If you’re a first-time manager and you feel inadequate to lead a team of people, you’re not alone.
Instead of fighting these negative feelings, trying to befriend them—by reframing the problem or working it out through coaching—allows us to take advantage of a hidden upside of having imposter syndrome.
The term imposter syndrome was derived from the work of an American psychologist, Pauline Clance, during the 1970s. She and her team discovered that some women, despite being high achievers in their careers, felt extremely doubtful of their talents and abilities. So much so that they sometimes feel like a phony.
Today, we use the term imposter syndrome to talk about a sense of inadequacy at work or with our professional roles. Some telltale signs of imposter syndrome include:
The silver lining is that people with imposter syndrome tend to be just as competent as their non-imposter colleagues, as suggested in a recent study. What these new findings tell us is that imposter syndrome is a double-edged sword—we can either let self-doubt get the better of us, or see this as our mind’s way of telling us that here’s our chance to learn and grow.
While people with imposter syndrome feel unworthy of their accomplishments, these feelings can be transformed into a source of motivation to achieve greater outcomes. Here are two ways to break out of the imposter cycle.
The first is to reframe the problem of why we have imposter syndrome. One reason we feel inadequate is because we’re leaving our comfort zone and therefore stretching ourselves beyond our limits. That’s when imposter syndrome kicks in. Yes, we might have felt the pressure to achieve before, but now we know we’re doing it for our growth.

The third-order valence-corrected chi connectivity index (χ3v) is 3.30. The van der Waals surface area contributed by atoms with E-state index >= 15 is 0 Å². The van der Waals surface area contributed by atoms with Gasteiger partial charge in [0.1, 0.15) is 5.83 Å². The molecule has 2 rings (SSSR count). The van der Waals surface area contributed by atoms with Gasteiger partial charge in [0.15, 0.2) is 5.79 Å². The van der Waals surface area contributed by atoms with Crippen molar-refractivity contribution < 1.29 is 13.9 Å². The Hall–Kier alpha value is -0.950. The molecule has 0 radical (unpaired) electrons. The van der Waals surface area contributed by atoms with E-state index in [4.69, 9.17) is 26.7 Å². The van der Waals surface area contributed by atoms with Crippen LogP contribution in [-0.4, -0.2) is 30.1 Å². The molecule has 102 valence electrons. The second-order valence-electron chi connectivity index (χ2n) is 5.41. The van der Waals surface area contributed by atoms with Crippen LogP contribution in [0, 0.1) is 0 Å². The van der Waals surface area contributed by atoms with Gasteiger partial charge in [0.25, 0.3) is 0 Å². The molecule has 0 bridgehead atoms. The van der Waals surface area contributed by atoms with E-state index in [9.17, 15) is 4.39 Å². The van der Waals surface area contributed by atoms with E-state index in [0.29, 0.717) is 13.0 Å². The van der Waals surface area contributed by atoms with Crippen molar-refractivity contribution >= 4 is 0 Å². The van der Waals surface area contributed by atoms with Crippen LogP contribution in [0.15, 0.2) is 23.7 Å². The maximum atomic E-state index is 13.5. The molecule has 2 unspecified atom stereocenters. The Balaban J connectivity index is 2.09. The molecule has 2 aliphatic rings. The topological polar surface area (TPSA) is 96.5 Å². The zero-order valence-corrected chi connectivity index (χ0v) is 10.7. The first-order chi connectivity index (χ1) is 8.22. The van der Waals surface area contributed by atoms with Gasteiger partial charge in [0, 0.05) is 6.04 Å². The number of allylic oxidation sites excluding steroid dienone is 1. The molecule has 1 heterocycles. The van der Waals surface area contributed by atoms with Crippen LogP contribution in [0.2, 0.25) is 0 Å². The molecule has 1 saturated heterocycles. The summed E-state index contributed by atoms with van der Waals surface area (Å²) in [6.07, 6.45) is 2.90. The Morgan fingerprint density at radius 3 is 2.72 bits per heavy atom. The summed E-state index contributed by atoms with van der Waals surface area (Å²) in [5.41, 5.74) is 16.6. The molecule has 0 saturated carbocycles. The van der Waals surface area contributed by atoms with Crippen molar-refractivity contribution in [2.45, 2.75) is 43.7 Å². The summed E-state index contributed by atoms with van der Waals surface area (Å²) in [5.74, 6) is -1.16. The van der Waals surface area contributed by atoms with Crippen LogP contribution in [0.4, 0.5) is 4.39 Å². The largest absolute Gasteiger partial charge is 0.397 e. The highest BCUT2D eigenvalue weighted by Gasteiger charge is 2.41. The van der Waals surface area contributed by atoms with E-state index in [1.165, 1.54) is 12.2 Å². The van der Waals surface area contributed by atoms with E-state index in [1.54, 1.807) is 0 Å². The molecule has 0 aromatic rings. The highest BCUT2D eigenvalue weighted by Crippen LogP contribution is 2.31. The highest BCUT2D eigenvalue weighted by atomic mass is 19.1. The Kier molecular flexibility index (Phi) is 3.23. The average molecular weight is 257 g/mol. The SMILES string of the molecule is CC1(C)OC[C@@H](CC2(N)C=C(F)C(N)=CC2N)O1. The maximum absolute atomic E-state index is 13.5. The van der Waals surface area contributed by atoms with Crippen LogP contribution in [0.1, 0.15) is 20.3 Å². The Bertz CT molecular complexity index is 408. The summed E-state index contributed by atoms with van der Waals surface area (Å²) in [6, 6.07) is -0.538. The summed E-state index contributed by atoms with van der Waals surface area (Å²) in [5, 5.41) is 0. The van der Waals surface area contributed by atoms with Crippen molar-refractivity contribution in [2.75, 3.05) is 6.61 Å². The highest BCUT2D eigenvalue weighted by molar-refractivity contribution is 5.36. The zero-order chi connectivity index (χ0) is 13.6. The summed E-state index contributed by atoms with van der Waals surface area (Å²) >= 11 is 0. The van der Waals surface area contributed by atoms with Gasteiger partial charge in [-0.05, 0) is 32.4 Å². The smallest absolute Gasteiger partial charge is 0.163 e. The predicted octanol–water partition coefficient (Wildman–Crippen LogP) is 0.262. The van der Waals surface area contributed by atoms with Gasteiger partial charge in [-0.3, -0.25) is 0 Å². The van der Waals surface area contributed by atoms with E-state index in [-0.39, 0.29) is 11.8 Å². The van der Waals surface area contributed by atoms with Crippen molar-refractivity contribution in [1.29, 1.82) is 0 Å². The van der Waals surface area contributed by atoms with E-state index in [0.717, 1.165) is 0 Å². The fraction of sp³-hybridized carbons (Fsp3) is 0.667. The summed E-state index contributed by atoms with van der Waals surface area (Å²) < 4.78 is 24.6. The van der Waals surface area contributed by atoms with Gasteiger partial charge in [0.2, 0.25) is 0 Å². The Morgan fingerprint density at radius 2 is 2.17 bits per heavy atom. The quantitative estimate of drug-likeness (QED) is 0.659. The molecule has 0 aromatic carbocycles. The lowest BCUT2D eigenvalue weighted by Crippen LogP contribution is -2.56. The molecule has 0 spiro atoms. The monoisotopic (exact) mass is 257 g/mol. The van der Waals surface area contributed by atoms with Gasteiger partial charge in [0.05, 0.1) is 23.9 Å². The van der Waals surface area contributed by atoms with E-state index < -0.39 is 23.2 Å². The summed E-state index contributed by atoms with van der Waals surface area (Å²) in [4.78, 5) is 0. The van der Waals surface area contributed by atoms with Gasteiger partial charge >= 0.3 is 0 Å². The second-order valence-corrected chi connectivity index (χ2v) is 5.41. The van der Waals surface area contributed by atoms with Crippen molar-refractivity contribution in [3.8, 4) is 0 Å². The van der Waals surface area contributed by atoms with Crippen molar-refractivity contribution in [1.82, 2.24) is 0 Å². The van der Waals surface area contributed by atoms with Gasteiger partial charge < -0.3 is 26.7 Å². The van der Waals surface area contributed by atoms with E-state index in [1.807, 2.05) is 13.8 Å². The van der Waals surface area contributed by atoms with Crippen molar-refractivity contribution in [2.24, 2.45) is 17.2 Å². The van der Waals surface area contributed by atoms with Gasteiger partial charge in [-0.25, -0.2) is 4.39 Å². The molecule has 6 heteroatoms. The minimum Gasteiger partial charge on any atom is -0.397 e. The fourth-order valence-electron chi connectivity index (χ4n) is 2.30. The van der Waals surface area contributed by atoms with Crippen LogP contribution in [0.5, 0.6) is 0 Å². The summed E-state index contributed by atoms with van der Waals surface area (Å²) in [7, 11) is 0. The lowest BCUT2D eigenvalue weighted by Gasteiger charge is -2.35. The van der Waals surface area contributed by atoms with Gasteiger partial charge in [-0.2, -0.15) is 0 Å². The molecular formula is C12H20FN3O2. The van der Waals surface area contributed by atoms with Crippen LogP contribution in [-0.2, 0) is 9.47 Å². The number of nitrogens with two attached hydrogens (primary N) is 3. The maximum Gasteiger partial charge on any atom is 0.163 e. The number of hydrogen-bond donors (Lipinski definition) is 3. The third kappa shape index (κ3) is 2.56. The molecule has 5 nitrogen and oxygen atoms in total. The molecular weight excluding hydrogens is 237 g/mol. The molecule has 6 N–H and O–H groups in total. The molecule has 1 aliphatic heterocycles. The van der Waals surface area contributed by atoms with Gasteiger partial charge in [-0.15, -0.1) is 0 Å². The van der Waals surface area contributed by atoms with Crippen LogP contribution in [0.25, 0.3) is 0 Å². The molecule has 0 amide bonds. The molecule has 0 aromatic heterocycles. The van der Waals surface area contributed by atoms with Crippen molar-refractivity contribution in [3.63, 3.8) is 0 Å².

The second is to seek coaching from a trusted confidant, such as from a close manager or mentor. With their help and guidance, we’re able to challenge our limiting beliefs and shift perspectives from one of doubting ourselves to that of ‘daring to grow’. Coaching can help us gradually build our self-confidence and sense of ownership towards our accomplishments.
Imposter syndrome can happen to anyone. Even the most successful of people—Facebook’s COO Sheryl Sandberg, Starbucks’ CEO Howard Schultz, and actress Awkwafina—each have moments where they felt they didn’t deserve what they’ve achieved.
Despite these setbacks, they’ve managed to embrace their imposter syndrome-induced vulnerability and reframed how their self-scepticism can help them achieve.
As for the rest of us, if there’s ever another moment where we feel like an imposter, hear this from Michelle Obama: “I still have imposter syndrome… It doesn’t go away, that feeling that you shouldn’t take me seriously. What do I know? I share that with you because we all have doubts in our abilities, about our power and what that power is.”